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Singapore industry group raps Dallas Buyers Club lawyers for bullying

Internet Society's Singapore chapter files complaint against lawyers representing Dallas Buyers Club LLC over its bullying tactics in the illegal download lawsuit.
Written by Eileen Yu, Senior Contributing Editor

The Singapore outfit of non-profit industry group, Internet Society (ISOC), has filed a complaint against local lawyers representing Dallas Buyers Club LLC over what it describes as bullying tactics in the film studio's illegal download lawsuit.

The complaint, targeting Samuel Seow Law's litigation and dispute resolution practice group, argued that the lawyers had resorted to threats of criminal proceedings, which breached the Law Society of Singapore's code of ethics. ISOC's Singapore President Harish Pillay said the complaint letter was handed to the law society last week, reported local newspaper Today.

Pillay said the law firm adopted "bad bullying tactics" in its initial demand letters sent in April to subscribers of local telco M1, detailing fines of up to S$50,000 or jail term in copyright infringement acts and demanding written offers of damages and costs.

"These words make people panic, especially those who are not legally trained," he said in the report. "They are blaming people of alleged transgression without proof... Those who are a bit naive will settle [without seeking legal help]."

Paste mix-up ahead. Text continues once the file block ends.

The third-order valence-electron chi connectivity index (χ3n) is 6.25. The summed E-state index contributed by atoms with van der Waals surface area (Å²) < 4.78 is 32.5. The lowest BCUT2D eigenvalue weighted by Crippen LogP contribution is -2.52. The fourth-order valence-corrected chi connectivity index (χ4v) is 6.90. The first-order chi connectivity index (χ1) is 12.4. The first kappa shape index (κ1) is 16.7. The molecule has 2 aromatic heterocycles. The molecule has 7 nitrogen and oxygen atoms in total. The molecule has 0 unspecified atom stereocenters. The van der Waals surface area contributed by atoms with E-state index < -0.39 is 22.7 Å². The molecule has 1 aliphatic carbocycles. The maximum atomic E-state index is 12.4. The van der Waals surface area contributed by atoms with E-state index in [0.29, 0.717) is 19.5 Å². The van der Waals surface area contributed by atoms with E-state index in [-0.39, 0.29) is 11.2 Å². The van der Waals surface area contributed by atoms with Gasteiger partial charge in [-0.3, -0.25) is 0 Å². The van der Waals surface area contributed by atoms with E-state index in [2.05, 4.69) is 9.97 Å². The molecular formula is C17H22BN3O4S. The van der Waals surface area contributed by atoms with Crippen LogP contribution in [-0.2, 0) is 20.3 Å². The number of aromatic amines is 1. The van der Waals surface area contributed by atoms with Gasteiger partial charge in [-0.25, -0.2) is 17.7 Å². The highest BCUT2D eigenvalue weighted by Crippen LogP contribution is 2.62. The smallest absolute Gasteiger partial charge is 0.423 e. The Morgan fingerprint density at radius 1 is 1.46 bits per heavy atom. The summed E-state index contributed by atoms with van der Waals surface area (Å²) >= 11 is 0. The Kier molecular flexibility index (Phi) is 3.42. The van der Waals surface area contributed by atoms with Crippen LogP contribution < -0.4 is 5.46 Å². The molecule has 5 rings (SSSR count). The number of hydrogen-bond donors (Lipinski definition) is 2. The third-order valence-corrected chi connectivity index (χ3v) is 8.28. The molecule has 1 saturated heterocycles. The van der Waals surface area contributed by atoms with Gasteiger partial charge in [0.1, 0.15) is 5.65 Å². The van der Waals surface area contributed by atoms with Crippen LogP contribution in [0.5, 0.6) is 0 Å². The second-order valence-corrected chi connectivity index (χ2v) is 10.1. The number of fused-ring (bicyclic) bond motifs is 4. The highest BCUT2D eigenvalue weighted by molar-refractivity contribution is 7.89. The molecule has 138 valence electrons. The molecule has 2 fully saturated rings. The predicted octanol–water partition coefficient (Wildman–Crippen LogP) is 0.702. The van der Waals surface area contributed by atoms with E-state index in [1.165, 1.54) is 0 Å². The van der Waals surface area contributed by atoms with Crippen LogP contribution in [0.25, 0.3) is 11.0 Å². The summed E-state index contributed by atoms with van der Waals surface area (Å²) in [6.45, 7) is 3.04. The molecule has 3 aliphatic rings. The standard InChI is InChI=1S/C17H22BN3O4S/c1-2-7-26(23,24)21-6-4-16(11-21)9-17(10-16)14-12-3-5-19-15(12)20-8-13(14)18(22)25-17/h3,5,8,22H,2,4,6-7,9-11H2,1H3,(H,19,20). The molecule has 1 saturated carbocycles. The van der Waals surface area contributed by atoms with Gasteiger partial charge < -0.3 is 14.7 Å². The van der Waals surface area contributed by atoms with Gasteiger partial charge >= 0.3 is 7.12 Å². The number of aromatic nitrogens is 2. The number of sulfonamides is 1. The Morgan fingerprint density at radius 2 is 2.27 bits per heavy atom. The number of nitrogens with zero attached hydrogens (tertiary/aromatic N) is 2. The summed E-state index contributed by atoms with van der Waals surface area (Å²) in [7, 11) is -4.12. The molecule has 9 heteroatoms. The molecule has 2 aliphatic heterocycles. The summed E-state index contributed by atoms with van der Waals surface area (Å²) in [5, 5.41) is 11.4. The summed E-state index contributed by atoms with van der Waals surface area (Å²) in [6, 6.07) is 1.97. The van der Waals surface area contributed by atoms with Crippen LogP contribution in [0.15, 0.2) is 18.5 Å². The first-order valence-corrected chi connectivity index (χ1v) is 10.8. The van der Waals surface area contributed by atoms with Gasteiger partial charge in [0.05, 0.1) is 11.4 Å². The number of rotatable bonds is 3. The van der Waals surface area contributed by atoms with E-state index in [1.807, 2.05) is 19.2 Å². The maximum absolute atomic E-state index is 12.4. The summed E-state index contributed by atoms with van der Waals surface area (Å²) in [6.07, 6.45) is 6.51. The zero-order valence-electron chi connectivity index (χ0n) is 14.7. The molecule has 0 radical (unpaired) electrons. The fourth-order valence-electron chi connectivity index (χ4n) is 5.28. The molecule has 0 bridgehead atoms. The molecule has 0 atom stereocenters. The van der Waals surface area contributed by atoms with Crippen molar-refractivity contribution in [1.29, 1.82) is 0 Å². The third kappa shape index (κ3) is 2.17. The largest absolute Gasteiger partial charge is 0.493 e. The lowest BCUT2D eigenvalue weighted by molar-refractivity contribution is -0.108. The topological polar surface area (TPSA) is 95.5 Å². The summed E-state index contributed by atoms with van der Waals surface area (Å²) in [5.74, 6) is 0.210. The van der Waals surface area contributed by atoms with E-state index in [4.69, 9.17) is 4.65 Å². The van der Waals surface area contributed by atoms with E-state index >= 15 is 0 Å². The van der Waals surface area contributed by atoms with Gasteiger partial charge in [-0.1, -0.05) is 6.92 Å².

M1, along with Singapore's two other telcos Singtel and StarHub, were ordered by the local high court to hand over information about customers alleged to have downloaded illegal copies of the movie Dallas Buyers Club.

In a May blog post, ISOC described the move as "a shotgun approach to legal tactics that can only backfire". Stressing that while it did not condone illegal downloading of copyrighted content, it called for improvements in the protection of intellectual property rights where "innocent" online users should be able to access the web "without fear".

Samuel Seow Law said in the Today report that it was unaware of the complaint filed by ISOC, and further noted that subsequent letters to subscribers of Singtel and StarHub were worded differently.

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